Thrombotic Risk with Brachytherapy Procedures

Increased risk of potentially fatal thrombosis during vascular brachytherapy procedures; use caution. Assess catheter function frequently by attempting to aspirate blood, and ensure patency by repeated flushing. Minimize conditions promoting stasis within the catheter or circulatory system.

Immunogenicity

Positive bivalirudin antibody tests reported rarely; however, not associated with allergic or anaphylactic reactions.

Specific Populations

Pregnancy

No adequate and well-controlled studies in pregnancy; animal studies do not suggest fetal harm at therapeutic doses. Consider potential risks and benefits to the mother and the fetus.

Lactation

Not known whether bivalirudin is distributed into milk or has any effects on milk production or the breast-fed infant. Consider potential risks and benefits to the mother and infant.

Pediatric Use

Safety and efficacy not established in pediatric patients.

Geriatric Use

Potential for greater risk of bleeding complications relative to younger adults.

Renal Impairment

Clearance is reduced; dosage reduction may be necessary

Common Adverse Effects

Bleeding.

Interactions for Bivalirudin

Specific Drugs

Drug

Interaction

Comments

Aspirin

Increased risk of hemorrhage

GP IIb/IIIa-receptor inhibitors

Increased risk of hemorrhage

Unfractionated heparin

Increased risk of hemorrhage

LMWHs

No apparent pharmacodynamic interaction

Limited data; safety and efficacy of combination therapy not established

Thrombolytic agents

Increased risk of hemorrhage

Ticlopidine

No apparent pharmacodynamic interaction

Limited data; safety and efficacy of combination therapy not established

Warfarin

Increased risk of hemorrhage

Bivalirudin increases INR, potentially interfering with therapeutic monitoring and dosage adjustment of warfarin

Bivalirudin Pharmacokinetics

Absorption

Onset

Immediate anticoagulant effect.

Duration

Effects are dose- and concentration-dependent and reversible; thrombin slowly cleaves the bivalirudin-Arg3-Pro4 bond, which results in recovery of the thrombin active site function. Coagulation times return to normal approximately 1 hour after cessation of infusion.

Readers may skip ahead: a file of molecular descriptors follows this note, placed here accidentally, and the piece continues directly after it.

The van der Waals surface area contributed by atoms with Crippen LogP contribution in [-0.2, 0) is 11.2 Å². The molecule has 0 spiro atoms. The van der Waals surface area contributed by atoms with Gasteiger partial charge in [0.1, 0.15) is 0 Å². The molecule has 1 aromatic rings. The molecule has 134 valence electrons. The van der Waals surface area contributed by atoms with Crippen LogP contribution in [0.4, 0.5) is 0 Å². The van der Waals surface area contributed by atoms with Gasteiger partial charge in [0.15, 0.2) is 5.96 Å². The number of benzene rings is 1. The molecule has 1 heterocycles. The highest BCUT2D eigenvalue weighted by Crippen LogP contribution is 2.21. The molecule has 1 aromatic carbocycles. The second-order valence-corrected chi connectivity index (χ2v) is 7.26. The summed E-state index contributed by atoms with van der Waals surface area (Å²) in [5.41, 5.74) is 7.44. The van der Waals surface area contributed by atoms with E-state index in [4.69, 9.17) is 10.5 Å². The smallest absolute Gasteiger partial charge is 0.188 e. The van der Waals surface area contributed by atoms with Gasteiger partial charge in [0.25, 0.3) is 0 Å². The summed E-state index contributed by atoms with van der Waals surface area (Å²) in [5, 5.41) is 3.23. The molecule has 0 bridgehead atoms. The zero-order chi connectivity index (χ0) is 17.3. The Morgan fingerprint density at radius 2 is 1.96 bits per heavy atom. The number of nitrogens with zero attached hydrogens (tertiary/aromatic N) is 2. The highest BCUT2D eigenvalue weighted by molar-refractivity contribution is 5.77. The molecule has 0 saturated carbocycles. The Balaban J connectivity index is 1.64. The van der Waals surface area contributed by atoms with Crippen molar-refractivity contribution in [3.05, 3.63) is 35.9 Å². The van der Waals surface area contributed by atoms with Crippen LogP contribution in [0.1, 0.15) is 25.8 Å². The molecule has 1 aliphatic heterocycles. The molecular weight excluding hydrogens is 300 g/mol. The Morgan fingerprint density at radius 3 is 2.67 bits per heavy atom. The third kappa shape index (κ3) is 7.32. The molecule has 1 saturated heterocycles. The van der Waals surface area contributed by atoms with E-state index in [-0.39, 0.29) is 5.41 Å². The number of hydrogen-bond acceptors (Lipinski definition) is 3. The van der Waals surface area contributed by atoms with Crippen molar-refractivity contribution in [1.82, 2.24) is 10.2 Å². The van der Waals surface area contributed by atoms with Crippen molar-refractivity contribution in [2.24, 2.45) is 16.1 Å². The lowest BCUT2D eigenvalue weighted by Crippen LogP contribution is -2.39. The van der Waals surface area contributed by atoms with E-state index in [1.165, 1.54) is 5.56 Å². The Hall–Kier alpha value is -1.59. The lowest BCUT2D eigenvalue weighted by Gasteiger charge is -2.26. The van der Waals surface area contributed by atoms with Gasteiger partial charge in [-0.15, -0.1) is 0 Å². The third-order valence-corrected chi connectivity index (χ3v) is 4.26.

Distribution

Extent

Not known whether the drug is distributed into human milk.

Plasma Protein Binding

Does not bind to plasma proteins (other than thrombin) or to RBCs.

Elimination

Metabolism

Cleared from the plasma by a combination of renal mechanisms and intracellular proteolysis.

Elimination Route

Approximately 20% of unchanged bivalirudin is cleared renally, and the remainder presumably undergoes intracellular proteolysis.

Half-life

22 minutes.

Special Populations

In patients with mild renal impairment (GFR of 60–89 mL/minute), clearance and half-life are similar to patients with normal renal function.

In patients with moderate renal impairment (GFR of 30–59 mL/minute), half-life is 34 minutes.

In patients with severe renal impairment (GFR of 10–29 mL/minute), half-life is 57 minutes.

In dialysis-dependent patients, off-dialysis half-life is 3.5 hours.

Total body clearance reduced by about 20% in patients with moderate to severe renal impairment and by 80% in dialysis-dependent patients.

Approximately 25% of drug removed by hemodialysis.

Stability

Storage

Parenteral

Powder for Injection

20–25°C (may be exposed to 15–30°C).

Reconstituted solution (50 mg/mL) may be stored at 2–8°C for up to 24 hours; do not freeze.

Diluted IV solutions (0.5–5 mg/mL) are stable at room temperature for up to 24 hours; do not freeze.

Ready-to-Use Injection

2–8°C (may be exposed to 20–25°C); do not expose to excessive heat.

Premixed (frozen) solution in 0.9% Sodium Chloride

-20°C or below.

Thaw at room temperature or in refrigerator; do not microwave or use water bath.

Thawed solutions are stable for 24 hours at room temperature (25°C) or 14 days under refrigeration (5°C); do not refreeze after thawing.

Compatibility

For information on systemic interactions resulting from concomitant use, see Interactions.

Parenteral

Solution Compatibility1

Compatible

Dextrose 5% in water

Sodium chloride 0.9%

Drug CompatibilityHID
Y-Site CompatibilityHID

Compatible

Abciximab

Alfentanil HCl

Amikacin sulfate

Aminophylline

Ampicillin sodium

Ampicillin sodium-sulbactam sodium

Atropine sulfate

Azithromycin

Aztreonam

Bumetanide